In the first few days in the village Ian was introduced to the committee that ran things and was given a room in a house near the town centre. The town centre consisted of the church and an office used by the committee and also as a school and an open area used as a market on weekends. The house Ian was living in was occupied by a couple of about his own age who had been sent here from the Work Camp some ten years ago, Elton and Barbara. They had a daughter Jenny who was eight and already an expert on all the birds and animals that lived near the village. She pestered Ian about life in the city and the Work Camp. Ian was given relatively light work to do in the store to begin with which left him free in the late afternoons and weekends. This gave Jenny plenty of opportunity to enlighten him on village life and the local flora and fauna. Ian couldn't understand why Jenny could be so happy having none of the normal possessions of a city child and no opportunity to buy things or even connect to the catalogue. There were no communications devices of any kind in the village and no-one seemed to care. It seemed that his chances of ever going back to the city were gone.
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Chapter 9 - Perspective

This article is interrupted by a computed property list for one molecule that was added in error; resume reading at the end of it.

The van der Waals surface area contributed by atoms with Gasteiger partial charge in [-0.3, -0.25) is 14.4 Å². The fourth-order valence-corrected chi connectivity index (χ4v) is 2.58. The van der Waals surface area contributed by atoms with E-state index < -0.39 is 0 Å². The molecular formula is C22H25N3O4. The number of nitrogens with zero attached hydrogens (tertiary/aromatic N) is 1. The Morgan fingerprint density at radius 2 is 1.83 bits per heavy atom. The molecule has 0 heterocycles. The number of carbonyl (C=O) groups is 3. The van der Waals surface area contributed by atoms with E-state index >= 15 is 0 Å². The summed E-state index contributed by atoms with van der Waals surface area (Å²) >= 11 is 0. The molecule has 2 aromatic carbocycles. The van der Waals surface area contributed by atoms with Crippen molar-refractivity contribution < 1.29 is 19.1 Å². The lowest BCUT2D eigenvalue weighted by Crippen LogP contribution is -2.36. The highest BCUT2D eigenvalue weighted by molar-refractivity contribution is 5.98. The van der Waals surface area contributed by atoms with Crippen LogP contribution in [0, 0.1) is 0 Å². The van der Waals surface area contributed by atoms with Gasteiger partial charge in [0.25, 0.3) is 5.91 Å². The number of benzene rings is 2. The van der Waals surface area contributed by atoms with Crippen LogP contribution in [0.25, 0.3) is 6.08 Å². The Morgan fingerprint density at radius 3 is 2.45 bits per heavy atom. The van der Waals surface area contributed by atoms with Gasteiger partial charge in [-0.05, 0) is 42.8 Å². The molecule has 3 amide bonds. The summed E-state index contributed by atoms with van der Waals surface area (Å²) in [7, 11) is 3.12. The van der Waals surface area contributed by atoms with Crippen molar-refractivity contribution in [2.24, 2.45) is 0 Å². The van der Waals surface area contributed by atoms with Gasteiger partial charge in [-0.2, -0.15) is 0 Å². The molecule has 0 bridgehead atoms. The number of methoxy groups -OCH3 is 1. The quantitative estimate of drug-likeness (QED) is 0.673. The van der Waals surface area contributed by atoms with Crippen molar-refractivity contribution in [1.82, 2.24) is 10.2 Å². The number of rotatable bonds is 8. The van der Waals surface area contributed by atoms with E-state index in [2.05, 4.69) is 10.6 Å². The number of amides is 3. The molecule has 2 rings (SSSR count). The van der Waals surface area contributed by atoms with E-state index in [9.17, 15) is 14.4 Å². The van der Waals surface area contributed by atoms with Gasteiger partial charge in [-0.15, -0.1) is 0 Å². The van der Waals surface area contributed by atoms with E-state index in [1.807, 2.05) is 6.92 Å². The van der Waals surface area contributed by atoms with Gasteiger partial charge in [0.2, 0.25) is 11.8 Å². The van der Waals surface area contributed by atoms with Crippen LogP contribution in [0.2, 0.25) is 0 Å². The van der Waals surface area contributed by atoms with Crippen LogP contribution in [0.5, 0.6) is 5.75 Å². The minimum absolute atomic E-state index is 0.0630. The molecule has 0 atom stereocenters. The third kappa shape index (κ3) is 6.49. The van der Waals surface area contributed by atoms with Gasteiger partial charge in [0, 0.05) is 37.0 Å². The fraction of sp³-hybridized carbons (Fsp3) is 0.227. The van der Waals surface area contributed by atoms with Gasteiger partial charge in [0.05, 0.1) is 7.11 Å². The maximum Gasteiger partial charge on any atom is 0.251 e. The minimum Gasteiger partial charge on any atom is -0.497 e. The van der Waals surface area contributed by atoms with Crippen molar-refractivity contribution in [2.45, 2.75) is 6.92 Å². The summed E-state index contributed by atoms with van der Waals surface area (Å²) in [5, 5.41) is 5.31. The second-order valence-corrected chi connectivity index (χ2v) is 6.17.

Ian struggled to get used to life in the village and often thought about the city and his flat. His work and his life in the village were fairly mundane with plenty of time to think. Beyond his contact with jenny, Ian mostly kept to himself and didn't take much part in the social life of the village. Slowly he withdrew further still, only really talking to jenny and even this was becoming infrequent. Winter had been setting in and the gloomy weather only exacerbated his mood. It was on a particularly cold and wet afternoon when he decided that he’d had enough. This was. Less of a planned and contemplated decision than it was a spur of the moment act made in an almost unconscious state. At first he held the knife in his hand and turned it this way and that before testing its edge on his thumb. A few drops of blood dropped into the straw on the floor and Ian watched them, mesmerised. He began to run through his recent life experiences in his head leading up to this moment in this store room in a gloomy winters afternoon when a shout from outside brought him back to reality. Looking up from the floor he saw shadows moving back and forth through the streaked and grimy glass of the window. ‘Have you seen her?’ asked someone. ’You mean Jenny?’ ‘Not since this afternoon,’ came the answer. Ian realised that something had happened to Jenny. A face briefly appeared at the grimy window as if to look into the store room and then it was gone. He was perhaps the only one who knew of her secret, about the old mine she visited on occasion. He had been particularly dismissive of her the last few days and knew that she often went to the mine when upset. Feelings of guilt overcame him and all thoughts of himself were set aside with the knife that he dropped onto the table. ‘Wait, wait!’ Shouted Ian through the door, I think I know where she may have gone’. He burst through the door and was confronted by several puzzled faces, Jenny’s mother among them. ‘What are you talking about?’ She asked of Ian. ‘She has a secret place she goes to, a cave or an old mine or something. I haven’t been there but I think I know where it is’. A young man stepped forward and handed Ian a torch. ‘Come on then, what are you waiting for? Show us this cave before it’s too late. Ian took the torch and led off in the direction he knew was the way Jenny would go when she went to her “magic cave”. The light rain on his head and shoulders seemed almost shockingly real, the sights and sounds around him were all so clear and strong that he felt more alive than he had in months. Here was a purpose for his life that a few minutes ago could have ended in misery.